The Kyoto Protocol, negotiated in December 1997, is the first major step toward implementation of the United Nations Framework Convention on Climate Change (UNFCCC). The Protocol sets targets for industrialized nations to reduce their emissions of greenhouse gases over the next 10 years. It offers four means to achieve those targets: domestic action and three international market-based instruments. These mechanisms work through emissions reductions or through enhancements in the ability of terrestrial ecosystems to absorb carbon. This Dialogue focuses on the Protocol's provisions to enhance the ability of terrestrial ecosystems to absorb carbon. These provisions may create incentives and financial mechanisms for more effective and sustainable management of forests and associated biodiversity. Whether this potential can be realized, however, depends on effective resolution of a number of outstanding issues. Some of these are legal issues related to further refinement of the intent and precise meaning of the Protocol itself. Others, of equal importance, are financial, concerning how to develop the efficient market for carbon offsets necessary to generate funds for improved forest and biodiversity management. This Dialogue reviews both sets of issues, to provide a clear picture of what actually will be required if the Protocol is to fulfil its potential as a source of funds for improved forest management. The Dialogue begins by providing background in two key areas: the place of forests in the carbon cycle and the forest-related provisions of the Protocol. It then considers five issues that will arise regarding .the impacts of the Protocol on forests: 1) Key unresolved issues among the forest provisions of the Protocol; 2) Externalities, such as biodiversity and watershed protection, that may be associated with implementation of the forest provisions of the Protocol; 3) Risks associated with carbon sequestration projects;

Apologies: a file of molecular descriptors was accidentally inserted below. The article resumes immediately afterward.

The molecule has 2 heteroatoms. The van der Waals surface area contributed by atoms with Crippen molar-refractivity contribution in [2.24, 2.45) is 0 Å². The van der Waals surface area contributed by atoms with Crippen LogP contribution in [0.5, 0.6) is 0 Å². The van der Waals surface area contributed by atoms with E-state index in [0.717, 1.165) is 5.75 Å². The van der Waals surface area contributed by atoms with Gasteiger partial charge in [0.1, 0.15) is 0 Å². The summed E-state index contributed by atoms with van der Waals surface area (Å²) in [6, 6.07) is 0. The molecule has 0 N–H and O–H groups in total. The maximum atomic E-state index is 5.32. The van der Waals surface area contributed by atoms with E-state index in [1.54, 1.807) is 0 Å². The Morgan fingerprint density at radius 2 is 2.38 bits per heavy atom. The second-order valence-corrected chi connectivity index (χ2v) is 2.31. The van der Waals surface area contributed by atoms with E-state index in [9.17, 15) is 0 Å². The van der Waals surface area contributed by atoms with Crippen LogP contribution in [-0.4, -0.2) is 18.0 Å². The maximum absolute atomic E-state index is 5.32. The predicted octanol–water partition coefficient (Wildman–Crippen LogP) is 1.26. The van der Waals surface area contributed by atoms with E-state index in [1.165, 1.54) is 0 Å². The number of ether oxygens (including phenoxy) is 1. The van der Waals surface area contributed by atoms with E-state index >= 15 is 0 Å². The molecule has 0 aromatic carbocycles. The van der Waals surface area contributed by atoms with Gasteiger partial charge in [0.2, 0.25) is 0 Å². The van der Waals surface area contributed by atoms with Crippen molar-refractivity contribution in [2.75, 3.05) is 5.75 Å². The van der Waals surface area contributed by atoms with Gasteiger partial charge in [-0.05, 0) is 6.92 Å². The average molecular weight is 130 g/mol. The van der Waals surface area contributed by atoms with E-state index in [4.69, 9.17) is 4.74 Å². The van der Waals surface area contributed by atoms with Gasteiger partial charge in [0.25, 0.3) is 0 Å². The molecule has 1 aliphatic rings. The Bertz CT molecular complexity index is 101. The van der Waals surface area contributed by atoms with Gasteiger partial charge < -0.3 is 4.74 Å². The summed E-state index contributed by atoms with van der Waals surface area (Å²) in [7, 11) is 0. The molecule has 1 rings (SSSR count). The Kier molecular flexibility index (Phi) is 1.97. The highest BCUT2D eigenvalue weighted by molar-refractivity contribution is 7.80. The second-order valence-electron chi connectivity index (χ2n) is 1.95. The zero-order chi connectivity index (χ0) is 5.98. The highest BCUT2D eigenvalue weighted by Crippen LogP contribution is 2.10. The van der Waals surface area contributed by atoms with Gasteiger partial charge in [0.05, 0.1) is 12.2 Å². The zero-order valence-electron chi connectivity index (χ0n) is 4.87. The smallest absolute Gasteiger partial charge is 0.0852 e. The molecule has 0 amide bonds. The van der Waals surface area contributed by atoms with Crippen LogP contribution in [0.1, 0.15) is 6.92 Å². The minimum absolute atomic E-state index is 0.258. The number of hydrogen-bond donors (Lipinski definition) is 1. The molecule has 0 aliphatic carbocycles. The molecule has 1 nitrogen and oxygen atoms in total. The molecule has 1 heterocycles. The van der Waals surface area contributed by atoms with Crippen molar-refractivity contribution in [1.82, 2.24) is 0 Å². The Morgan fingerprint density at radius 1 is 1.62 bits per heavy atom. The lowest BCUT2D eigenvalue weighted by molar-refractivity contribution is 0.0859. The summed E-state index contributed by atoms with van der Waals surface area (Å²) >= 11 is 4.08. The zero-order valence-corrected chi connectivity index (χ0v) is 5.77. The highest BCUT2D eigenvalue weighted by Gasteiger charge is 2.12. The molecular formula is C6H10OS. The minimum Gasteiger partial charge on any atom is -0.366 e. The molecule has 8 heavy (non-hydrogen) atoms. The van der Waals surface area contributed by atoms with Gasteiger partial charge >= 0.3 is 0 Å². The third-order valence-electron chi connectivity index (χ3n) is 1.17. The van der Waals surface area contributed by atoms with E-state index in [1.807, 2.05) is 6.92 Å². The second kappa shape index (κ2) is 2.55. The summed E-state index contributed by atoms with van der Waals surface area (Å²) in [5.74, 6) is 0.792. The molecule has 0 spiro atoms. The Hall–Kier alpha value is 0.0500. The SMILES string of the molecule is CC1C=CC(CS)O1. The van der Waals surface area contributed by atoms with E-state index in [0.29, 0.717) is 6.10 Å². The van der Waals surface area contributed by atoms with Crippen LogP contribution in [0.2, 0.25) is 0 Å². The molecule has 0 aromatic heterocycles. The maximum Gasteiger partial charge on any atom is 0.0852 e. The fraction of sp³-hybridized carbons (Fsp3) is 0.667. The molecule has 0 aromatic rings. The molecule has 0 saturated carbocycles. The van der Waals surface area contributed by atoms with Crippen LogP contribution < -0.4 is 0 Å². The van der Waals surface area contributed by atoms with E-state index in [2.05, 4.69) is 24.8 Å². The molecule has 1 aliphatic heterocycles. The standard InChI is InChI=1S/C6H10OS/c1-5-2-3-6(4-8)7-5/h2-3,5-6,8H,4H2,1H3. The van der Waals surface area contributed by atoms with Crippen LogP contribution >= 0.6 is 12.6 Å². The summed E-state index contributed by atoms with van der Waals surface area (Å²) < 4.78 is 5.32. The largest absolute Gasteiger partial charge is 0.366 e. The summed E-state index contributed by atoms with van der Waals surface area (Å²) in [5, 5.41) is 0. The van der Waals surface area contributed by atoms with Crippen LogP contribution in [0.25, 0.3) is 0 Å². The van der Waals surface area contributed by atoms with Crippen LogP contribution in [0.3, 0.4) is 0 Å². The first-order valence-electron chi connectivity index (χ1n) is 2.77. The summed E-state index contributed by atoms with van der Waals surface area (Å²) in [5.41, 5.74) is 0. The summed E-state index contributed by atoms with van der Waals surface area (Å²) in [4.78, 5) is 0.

4) Financial mechanisms that may help reduce those risks; and 5) The possible role of forests in an emissions permit trading system.
Climate change is expected to result from a variety of human activities, the most prominent of which is the release of carbon dioxide (CO2) into the atmosphere. The accumulation of CO2 in the atmosphere is due to the fact that more carbon is emitted than is removed by terrestrial ecosystems and the oceans. Two sources of CO2 are especially important in terms of climate change--the combustion of fossil fuels and deforestation. The global carbon cycle can be understood as a closed system in which carbon is stored in the atmosphere, the oceans, and terrestrial biota, and flows among them as an outcome of natural processes and human activities. Hundreds of billions of tons of carbon in the form of CO2 are absorbed from or emitted into the atmosphere every year through natural processes. These processes include plant photosynthesis, respiration, and decay, as well as absorption and release by the oceans. When the cycle is in equilibrium, carbon flows are roughly in balance: carbon emitted to the atmosphere is offset by carbon drawn out of the atmosphere and the stock stored in each area is constant. Over the last 160,000 years, concentrations of atmospheric CO2 have ranged between 200 and 280 parts per million. High concentrations of atmospheric CO2 have been associated with particularly warm climatic periods, while low concentrations have been associated with cooler periods. Understanding the role of terrestrial biota in the carbon cycle is key to analyzing the impacts of the Protocol on forests. This involves both stocks--how much carbon is held in standing biomass--and flows-- whether at a given point in time each ecosystem is a net absorber (sink) or emitter (source) of carbon. Given our concern with global warming--that is, with climate change caused by increased carbon stored in the atmosphere rather than in terrestrial ecosystems--our interest is to...
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